by Jessica Langdon
KANSAS CITY, Kan. — Maddie Schmucker finds herself surrounded by fellow Catholics when she attends Mass at Immaculate Conception-St. Joseph Parish in Leavenworth.
But more than 20,000 all close to her own age?
That’s more of a once-in-a-lifetime experience for the junior at Immaculata High School in Leavenworth.
Schmucker gathered with roughly 24,000 other teens and their chaperones Nov. 21-23 in Indianapolis for the 2013 National Catholic Youth Conference.
About 600 teens and adults traveled to Indianapolis from parishes and schools across the Archdiocese of Kansas City in Kansas.
“I just think that the most fun part of NCYC was meeting people from across the nation,” said Schmucker. “It was amazing to see 20,000-30,000 people who all believe in God in one place. What other place can you see so many people praising [God]?”
And when the presenters asked for moments of silence from the throngs of excited teens gathered in Lucas Oil Stadium, “You can kind of see God working in that atmosphere,” said Schmucker.
Those quiet moments also made a major impact on Skylar Ling, who attended NCYC with a group from St. Ignatius Parish at Fort Leavenworth.
Although Ling loved the music, hanging out with friends, and watching the action, the silence with more than 20,000 teens created a lasting memory.
“NCYC opened my faith life and gave me time to experience all the things that Catholics do — but in a fun way,” she said.
The teens joined in eucharistic adoration and had opportunities to go to confession.
They attended huge sessions that brought everyone together and chose from a wide range of smaller breakout sessions.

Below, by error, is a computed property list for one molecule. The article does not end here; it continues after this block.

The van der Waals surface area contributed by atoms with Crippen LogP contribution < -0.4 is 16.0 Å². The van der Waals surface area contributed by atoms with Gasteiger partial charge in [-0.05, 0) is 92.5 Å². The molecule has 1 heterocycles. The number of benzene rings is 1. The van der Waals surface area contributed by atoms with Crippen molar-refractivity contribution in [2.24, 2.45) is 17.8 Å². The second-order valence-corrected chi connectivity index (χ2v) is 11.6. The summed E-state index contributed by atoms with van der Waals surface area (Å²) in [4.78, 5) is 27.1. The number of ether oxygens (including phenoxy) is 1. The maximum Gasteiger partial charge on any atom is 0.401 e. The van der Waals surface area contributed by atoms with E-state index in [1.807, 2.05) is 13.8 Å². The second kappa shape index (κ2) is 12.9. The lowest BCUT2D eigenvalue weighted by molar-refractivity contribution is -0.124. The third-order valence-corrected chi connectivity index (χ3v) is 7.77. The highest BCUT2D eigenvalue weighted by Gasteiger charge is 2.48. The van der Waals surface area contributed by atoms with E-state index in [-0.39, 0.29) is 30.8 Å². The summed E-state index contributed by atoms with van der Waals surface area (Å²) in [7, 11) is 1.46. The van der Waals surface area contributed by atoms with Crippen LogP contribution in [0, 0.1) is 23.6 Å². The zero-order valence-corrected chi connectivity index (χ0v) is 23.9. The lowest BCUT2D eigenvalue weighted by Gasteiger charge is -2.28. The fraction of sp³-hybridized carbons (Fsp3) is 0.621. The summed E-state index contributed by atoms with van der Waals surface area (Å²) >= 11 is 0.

“My favorite part of NCYC was all of the speakers being able to come out and talk to us about everything,” said Chris Wendt, who was also part of the St. Ignatius group.
Participants discovered plenty of ways to serve others, including making 100,000 meals for people in need in Africa.
Faith Winchel of Queen of the Holy Rosary in Wea and Cari Dodson of Holy Cross Parish in Overland Park sat down to fashion a cape for young patients at the Peyton Manning Children’s Hospital in Indianapolis. The hospital offers a cape for some extra comfort to every child who spends a night there.
“I absolutely loved every part of NCYC!” said Winchel. “I met so many young people from all over the United States that share my faith, and it really helped to reassure me that, when I struggle with my faith, I’m not alone.”
Her favorite moment came on the last night of the conference, which culminated in a huge Mass for all of the participants.
“I knelt through 23,000 people receiving Communion, and it is simply amazing to me!” she said.
Sarah Wise, who teaches math and science at Immaculata High School, converted to Catholicism three years ago and always looks for ways to grow in her faith.
Yet she found excuses not to accompany a group to NCYC — until she was signed up this year — and she loved every minute of it.
“As Mass concluded, the joy on each of the kids’ faces was shining Christ, and each person (adults included) walked away from the stadium with a renewed hope,” said Wise.
“As we walked away one last time from the stadium, in the cold, not a single teenager complained. They sang together songs of praise at the top of their lungs, so loud that all could hear it on the streets.
“I can only imagine that this was what it was like for the crowds of people who swarmed Jesus 2,000 years ago.”
While NCYC itself wrapped up with the bus rides home, its impact was just beginning.
“The best part was the opportunity to be with friends and learn about what God wants from us,” said Michael Hollingsworth of St. Ignatius Parish.
“I believe that God puts that flame inside each one of us,” added Schmucker. “At NCYC you can really see that flame can be turned into a roaring fire — not just for weeks or months or years, but for a long time — and also build other people’s flame to be just as strong as ours.”